Enhanced Reinforcement Learning with Attentional Feedback and Temporally Attenuated Distal Rewards
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This thesis presents a new reinforcement learning mechanism suitable to be employed in artificial spiking neural networks of leaky integrate-and-fire (LIF) or Izhikevich neurons. The proposed mechanism is upgraded from, and closely built upon the learning algorithm introduced by Florian, in which local synaptic plasticity is based on the relative spike-timing of the pre and post-synaptic neurons (STDP), and is modulated by a global reinforcement signal. This work introduces and deals with multiple challenges identified in existing reinforcement learning schemes, that includes the distal reward problem, the spatial credit assignment problem and the response numbness problem. A number of improvements, that are inspired either from the biological elements or from similar implementations in non-spiking neural networks, are suggested to handle these challenges, and are validated through biologically-inspired experiments. The notion and implementation of attentional feedback that handles the spatial credit assignment problem during synaptic reinforcement are introduced. The effects of attenuated rewards, which gate network learning after satisfactory reinforcement is achieved, are also demonstrated. This aids in the exploration of the agent to discover other rewardable behaviors during learning. A spike-rate based input encoding scheme termed as balanced-pair binary state (BPBS) encoding, and a corresponding methodology for response selection are also introduced to improve network stability and confidence in response selection. The proposed techniques are validated using multiple biologically-inspired single agent as well as multi-agent game-theoretic experimental tasks. The single-agent tasks include exclusive OR (XOR) function reproduction and a bot walking task. The multi-agent interactive and cooperative tasks demonstrated include the general-sum iterated prisoners' dilemma (IPD) game problem and the distributed SensorNetwork problem from the NIPS '05 reinforcement learning benchmarks. The results and findings discussed in this work validate that the proposed improvements to existing implementations of reinforcement learning could, in fact, lead to better brain-like learning and behavior in artificial agents.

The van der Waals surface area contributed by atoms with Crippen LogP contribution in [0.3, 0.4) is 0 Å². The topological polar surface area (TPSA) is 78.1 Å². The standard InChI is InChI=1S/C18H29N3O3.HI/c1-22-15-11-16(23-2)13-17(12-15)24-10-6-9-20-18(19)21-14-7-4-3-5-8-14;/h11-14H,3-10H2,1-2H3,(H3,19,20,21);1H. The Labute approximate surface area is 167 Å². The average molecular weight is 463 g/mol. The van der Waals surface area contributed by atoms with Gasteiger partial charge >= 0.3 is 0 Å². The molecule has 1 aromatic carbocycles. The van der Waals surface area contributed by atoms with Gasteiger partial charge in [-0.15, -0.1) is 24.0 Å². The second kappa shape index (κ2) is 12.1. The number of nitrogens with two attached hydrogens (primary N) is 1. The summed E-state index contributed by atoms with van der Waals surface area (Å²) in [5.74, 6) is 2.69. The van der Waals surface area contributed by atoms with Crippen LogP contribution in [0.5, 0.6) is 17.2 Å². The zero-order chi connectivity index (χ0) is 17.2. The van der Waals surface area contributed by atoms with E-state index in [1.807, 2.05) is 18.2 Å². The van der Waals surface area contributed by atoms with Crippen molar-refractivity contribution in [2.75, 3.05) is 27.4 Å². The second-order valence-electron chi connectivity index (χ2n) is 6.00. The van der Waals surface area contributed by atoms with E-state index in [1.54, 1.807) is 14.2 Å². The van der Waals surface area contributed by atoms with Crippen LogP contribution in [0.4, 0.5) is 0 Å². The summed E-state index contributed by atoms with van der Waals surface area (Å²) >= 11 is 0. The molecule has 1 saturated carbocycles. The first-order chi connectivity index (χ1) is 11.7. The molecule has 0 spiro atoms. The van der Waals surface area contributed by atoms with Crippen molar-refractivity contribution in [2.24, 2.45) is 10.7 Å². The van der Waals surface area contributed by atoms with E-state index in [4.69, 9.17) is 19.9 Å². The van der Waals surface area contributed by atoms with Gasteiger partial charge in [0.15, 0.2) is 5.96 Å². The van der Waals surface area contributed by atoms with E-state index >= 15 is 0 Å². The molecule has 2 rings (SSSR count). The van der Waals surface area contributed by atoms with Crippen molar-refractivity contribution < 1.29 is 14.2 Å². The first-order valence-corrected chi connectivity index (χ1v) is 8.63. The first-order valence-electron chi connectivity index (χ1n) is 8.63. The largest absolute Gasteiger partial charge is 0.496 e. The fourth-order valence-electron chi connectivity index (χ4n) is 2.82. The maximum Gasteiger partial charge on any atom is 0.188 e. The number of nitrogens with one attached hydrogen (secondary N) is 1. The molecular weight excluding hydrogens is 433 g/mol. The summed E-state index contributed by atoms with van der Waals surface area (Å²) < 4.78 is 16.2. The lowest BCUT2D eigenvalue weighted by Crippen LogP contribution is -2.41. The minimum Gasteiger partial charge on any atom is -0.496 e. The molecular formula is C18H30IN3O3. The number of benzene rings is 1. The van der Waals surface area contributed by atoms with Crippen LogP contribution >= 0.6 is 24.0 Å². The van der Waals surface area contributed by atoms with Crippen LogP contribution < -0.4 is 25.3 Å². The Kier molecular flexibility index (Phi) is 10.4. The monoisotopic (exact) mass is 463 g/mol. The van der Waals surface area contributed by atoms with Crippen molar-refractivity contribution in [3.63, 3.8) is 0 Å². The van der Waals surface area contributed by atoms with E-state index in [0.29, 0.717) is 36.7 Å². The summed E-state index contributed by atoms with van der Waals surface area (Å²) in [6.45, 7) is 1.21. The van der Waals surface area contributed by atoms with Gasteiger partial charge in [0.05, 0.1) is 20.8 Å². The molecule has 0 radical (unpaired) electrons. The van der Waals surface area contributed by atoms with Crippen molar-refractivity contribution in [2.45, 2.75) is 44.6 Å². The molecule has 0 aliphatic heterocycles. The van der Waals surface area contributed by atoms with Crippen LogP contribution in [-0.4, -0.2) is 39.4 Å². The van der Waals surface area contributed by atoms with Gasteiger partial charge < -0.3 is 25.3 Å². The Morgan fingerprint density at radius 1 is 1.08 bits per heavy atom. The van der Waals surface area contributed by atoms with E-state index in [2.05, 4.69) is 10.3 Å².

Thulasiraman, Kumaran (2015). Enhanced Reinforcement Learning with Attentional Feedback and Temporally Attenuated Distal Rewards. Master's thesis, Texas A & M University. Available electronically from